Somewhere over the Rangebow, way up high, the hinterland is celebrating with more than a lullaby!

by Victoria Mcguin

The Rangebow Festival is coming to the hinterland in August, and the Range is abuzz with activity and anticipation about this four-day event full of community activities across multiple sites. 

The brainchild of Wayne Parcell, this not-for-profit festival is all about four main themes: diversity, inclusiveness, sustainability and reconciliation.

But how did this all begin? I met with Wayne at St Mary’s Church in Montville for a chat, a cosy place of peace, bathed in warm colourful light through stained glass windows. “I chose this venue because St Mary’s is supporting us, which shows the depth and scope of the festival – it goes to a spiritual level,” said Wayne.

“They can see we are including everyone – there are no labels or acronyms with this festival, we don’t need them.”

Wayne is an immigration lawyer by profession, but clearly has a passion for creating positive change in his community. 

“I come from Brisbane, and I’ve lived in Melbourne, Sydney, Jakarta and Canberra, but I always wanted to come back to Queensland, and here in particular. In 2005 I built a house in Montville where I live with my husband Brett, near Baroon Pocket Dam.”

Wayne and Brett have known each other for 25 years and have been married for a year. “We lived next door to each other in Sydney!” Wayne said with a smile, “Brett managed the intensive care service at the Royal Prince Alfred Hospital, and he’s now the program manager of the Australian Sepsis Network, so he’s very busy and commutes a great deal.

“He’s also helped with the risk management and logistics for the festival, and he keeps me grounded, bringing me back to centre when I’m veering off.”

In 2021 Wayne successfully managed the revamping of the Montville Tennis Club, as club president, supported by Brett as club secretary and a hard-working committee; with donations from across the community, the council and the state government. After such a success, he found people were asking what he would do next.

“I had people suggesting I run a Mardi Gras parade in Montville,” he laughed. “Then a friend of mine, Chris, said we could put together a festival, as a Mardi Gras within that would have context.

“I realised we would need to come up with a theme, otherwise it’s a bit meaningless. I wanted people to be able to join a party that everyone wanted to go to, where the events had their own personality, but I knew it had to have a real purpose, so I decided to create a charity to run it, with support from the Montville Village Association.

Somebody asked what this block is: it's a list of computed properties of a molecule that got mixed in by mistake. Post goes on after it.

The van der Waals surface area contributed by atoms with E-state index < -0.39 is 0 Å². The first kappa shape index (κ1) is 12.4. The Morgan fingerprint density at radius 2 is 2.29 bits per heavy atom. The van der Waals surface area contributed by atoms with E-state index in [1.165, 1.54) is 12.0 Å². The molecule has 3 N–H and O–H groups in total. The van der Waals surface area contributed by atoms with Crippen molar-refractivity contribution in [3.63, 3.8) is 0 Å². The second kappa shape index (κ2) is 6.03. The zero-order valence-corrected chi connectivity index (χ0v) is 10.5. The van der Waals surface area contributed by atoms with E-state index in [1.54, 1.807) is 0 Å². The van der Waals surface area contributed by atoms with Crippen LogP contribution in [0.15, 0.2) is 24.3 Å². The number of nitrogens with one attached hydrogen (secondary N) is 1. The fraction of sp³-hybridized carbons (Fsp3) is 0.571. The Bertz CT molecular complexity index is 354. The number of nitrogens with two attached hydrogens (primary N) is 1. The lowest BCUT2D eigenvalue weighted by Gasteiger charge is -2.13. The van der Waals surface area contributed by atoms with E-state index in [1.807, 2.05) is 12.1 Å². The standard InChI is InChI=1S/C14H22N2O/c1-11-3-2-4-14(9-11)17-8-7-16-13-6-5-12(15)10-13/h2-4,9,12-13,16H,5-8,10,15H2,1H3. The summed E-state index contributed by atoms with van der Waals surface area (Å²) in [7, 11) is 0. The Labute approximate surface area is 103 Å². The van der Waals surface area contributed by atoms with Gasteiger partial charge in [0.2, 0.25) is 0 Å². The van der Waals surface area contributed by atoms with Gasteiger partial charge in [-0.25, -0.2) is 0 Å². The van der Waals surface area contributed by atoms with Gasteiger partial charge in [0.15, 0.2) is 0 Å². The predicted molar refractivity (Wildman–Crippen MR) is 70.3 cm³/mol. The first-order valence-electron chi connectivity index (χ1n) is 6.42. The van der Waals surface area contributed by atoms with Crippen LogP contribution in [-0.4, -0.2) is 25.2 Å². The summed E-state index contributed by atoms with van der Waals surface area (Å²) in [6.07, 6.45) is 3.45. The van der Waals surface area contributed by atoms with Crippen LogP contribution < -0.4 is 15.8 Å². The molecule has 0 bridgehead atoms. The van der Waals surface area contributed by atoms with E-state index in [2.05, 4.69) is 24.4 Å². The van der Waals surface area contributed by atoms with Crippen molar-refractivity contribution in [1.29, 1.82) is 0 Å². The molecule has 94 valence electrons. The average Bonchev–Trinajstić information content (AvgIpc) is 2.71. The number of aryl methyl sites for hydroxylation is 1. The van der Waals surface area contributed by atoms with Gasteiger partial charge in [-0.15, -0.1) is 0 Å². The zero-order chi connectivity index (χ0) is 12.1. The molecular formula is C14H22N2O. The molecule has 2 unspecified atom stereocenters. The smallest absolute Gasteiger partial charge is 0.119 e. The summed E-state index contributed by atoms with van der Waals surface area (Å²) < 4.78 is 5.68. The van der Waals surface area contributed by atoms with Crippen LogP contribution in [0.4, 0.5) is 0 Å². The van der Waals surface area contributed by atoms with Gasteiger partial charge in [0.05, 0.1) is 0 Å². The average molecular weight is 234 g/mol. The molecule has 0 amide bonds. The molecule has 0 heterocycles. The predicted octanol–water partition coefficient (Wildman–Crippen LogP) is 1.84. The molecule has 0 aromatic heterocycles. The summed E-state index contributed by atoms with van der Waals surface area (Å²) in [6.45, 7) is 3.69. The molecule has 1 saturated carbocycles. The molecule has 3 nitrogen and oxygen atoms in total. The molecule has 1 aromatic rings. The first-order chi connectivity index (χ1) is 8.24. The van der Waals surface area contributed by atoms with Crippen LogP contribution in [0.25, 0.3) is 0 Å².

“This way it is coming from the right place and the profits are going back into the community.”

The organisation has been phenomenal, with artists, businesses and community all donating their time, ideas and money to the festival. 

“I believe that our community ethos is why we have got as far as we have, with no government funding. Even Mayor Mark Jamieson said, ‘how on earth are you doing this without any funds?’

“The broad support keeps it moving and over the line. We also had generous personal donations from Andrew Powell MP and Councillor Winston Johnston.

“We also have a very supportive sponsor, Sunshine & Sons. In fact, at our Pageant of Pineapple Queens and Bunya Kings, we have a special guest appearance from the Sunshine Sisters, brought to you by Sunshine & Sons. They are incredibly glamorous and such fun!”

I asked if Wayne ever felt the pressure from organising such a big event. “I have a great team with me, they are the scaffolding that keeps me up,” he admitted.

“But essentially, you have to settle yourself, take a deep breath and do one thing at a time. Keep your focus and don’t lose your sense of purpose.”

“It can become overwhelming, so it’s good to have the right people around you.”

Wayne’s aim is to bring a sense of belonging, fun, expression and creativity to all the events across the hinterland.

“The towns keep their personalities, but they work together. This is why The Rangebow Festival is so special, it keeps us inter-connected, and the added bonus is that it supports our wider hinterland community.”

To find out more about the Rangebow Festival, check out the HT Creative Cuts pages this month, and visit for detailed information on all the events.

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